Furthermore, we see that Dr Kalokerinos “was surprised to discover that some of the children had symptoms of scurvy. After trying to treat them with antibiotics and vitamin C, he found that the effects of vitamin C therapy were dramatic. He reported on this, encountering scepticism from some within his profession. He believed there was a link between vitamin C deficiency and sudden infant death syndrome. He also found that some children had a disease that affected their taste buds so that food tasted foul, and they were being tube-fed. He realised they were suffering a zinc deficiency and came up with a treatment that is now routine.”
Now let us look at Linus Pauling, who endorsed Dr Archie Kalokerinos’ views
In this Linus Pauling biography , we read that “In addition to the general recognition as one of the two greatest scientists of the 20th century, he was usually acknowledged by his colleagues as the most influential chemist since Lavoisier, the 18th-century founder of the modern science of chemistry. His introductory textbook General Chemistry, revised three times since its first printing in 1947 and translated into 13 languages, has been used by generations of undergraduates. After Pauling entered the field of chemistry as a professional in the mid-1920s, his work, grounded in physics, has affected the work of every chemist. He is also often considered the founding father of molecular biology, which has transformed the biological sciences and medicine and provided the base for biotechnology.”
Hmmmm……let me see……..whose opinions and research do I put more stock in? That of Dr Archie Kalokerinos and Nobel Chemistry Prize winner, Linus Pauling? Or that of, in my opinion, a blinkered little writer at Mamamia whose sole goal appears to be the further dumbing-down of the masses?
So when Dr Archie Kalokerinos writes here about the subjects of Shaken Baby Syndrome, SIDS, vaccination, and vitamin C, we should all dismiss his 50 years of work? In favour of nothing more than the parochial views of a writer at Mamamia who, as far as I’m concerned, doesn’t know which end is up?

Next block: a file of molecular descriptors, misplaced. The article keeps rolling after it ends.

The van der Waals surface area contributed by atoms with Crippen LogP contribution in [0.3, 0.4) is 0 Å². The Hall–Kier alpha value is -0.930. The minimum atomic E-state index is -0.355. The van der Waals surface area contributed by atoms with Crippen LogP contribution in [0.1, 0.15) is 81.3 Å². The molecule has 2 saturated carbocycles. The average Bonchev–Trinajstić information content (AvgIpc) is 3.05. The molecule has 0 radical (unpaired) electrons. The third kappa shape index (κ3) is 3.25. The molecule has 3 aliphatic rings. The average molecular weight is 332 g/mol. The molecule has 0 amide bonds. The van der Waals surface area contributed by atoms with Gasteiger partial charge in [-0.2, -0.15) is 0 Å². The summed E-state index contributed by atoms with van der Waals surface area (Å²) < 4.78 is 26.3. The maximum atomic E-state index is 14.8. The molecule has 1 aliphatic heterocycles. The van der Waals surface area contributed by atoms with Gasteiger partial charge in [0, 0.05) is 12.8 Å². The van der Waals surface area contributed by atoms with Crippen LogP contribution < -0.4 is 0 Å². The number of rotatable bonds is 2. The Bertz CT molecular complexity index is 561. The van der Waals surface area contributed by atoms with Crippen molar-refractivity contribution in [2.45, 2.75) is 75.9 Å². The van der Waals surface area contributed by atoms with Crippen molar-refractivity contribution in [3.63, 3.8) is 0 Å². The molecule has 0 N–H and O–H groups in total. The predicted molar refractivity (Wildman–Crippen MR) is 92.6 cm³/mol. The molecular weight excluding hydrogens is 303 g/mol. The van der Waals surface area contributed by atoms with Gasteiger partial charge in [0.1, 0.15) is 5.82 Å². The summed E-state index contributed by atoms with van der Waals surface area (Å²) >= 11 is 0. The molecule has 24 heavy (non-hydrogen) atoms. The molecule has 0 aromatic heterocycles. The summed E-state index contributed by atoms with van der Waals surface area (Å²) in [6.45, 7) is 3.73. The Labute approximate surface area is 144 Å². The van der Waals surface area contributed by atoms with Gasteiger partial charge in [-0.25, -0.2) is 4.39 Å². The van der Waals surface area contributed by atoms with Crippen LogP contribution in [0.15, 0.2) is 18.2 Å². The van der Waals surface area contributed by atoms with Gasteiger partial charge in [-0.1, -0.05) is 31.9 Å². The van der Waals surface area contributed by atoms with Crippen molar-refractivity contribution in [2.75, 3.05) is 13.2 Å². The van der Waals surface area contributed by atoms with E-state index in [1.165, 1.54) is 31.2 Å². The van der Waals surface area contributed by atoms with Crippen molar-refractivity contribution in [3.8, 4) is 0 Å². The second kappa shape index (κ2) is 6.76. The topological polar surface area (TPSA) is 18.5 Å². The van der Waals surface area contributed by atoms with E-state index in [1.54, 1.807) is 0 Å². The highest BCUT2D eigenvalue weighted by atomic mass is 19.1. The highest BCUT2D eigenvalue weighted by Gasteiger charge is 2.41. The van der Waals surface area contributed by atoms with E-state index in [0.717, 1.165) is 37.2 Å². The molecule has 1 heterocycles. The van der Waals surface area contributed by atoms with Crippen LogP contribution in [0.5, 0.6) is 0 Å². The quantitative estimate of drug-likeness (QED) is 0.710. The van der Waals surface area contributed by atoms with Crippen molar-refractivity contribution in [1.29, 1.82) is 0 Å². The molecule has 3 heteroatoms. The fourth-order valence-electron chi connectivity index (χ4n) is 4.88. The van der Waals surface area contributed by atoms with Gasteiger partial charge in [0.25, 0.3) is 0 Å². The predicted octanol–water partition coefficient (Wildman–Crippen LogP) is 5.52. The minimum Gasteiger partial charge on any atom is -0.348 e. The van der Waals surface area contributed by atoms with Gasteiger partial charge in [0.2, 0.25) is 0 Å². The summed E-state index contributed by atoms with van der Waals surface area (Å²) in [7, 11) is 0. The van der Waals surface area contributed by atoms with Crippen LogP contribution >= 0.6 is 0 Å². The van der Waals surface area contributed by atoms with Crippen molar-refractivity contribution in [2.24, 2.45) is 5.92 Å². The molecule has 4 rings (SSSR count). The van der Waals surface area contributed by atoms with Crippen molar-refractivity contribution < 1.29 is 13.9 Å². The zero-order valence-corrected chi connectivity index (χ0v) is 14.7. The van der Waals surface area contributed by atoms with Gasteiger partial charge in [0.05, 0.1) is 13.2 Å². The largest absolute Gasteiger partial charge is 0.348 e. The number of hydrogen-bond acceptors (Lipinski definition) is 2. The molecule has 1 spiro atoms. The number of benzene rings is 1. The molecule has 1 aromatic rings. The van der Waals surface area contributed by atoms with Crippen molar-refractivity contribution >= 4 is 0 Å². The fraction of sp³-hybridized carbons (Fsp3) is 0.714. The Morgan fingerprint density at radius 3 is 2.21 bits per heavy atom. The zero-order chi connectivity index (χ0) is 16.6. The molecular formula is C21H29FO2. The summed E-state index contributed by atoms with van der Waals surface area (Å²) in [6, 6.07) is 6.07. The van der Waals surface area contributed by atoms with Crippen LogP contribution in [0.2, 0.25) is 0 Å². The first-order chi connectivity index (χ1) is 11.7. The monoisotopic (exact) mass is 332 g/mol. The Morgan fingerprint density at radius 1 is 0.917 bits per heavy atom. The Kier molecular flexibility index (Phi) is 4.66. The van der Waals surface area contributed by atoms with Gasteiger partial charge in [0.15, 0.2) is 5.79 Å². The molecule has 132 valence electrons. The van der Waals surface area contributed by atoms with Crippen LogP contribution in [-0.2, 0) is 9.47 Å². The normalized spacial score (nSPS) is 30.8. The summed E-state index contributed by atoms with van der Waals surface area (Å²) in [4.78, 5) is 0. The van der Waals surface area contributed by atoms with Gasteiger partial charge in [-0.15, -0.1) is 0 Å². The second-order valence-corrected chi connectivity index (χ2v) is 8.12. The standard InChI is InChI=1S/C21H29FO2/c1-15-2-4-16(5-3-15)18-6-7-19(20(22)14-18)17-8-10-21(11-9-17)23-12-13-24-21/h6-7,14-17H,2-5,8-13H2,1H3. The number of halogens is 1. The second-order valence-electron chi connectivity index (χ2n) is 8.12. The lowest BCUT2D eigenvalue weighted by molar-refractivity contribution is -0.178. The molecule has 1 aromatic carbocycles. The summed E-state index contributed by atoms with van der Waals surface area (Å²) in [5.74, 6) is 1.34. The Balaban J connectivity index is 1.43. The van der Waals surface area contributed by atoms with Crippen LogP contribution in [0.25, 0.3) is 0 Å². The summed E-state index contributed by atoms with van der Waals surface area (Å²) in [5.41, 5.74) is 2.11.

Sorry, Mamamia. Some of us are too intelligent to switch off our minds and join your flock of gullible fluff-worshippers.
Without any difficulty whatsoever, I was able to find this on Pubmed. Why, look at that – Shaken Baby Syndrome is not always as it appears to be.
[Metabolic disease or shaken baby syndrome?].
Abstract We describe two children with subdural haematoma and glutaricacidaemia type 1, who were diagnosed late because of initial suspicion of shaken baby syndrome.
And again “Intraretinal hemorrhages and chronic subdural effusions: glutaric aciduria type 1 can be mistaken for shaken baby syndrome.”
How difficult would it have been for Mamamia to do even the slightest amount of investigation before posting an article which, to my eyes, clearly libels someone?
By all means, if the article author wants to pretend to themselves that Shaken Baby Syndrome is always as it appears to be, they should go ahead and believe that. But to publish an article and not acknowledge facts that are provided to them and, in fact, to censor such evidence? As far as I’m concerned, that is wrong, unprincipled and ignorant. In fact, I think it’s just plain dumb, dumb, dumb.
Just keep on churning out that fluff, Mamamia. The calibre of
ovis aries people you aim your writing at are clearly very, very happy with fluff.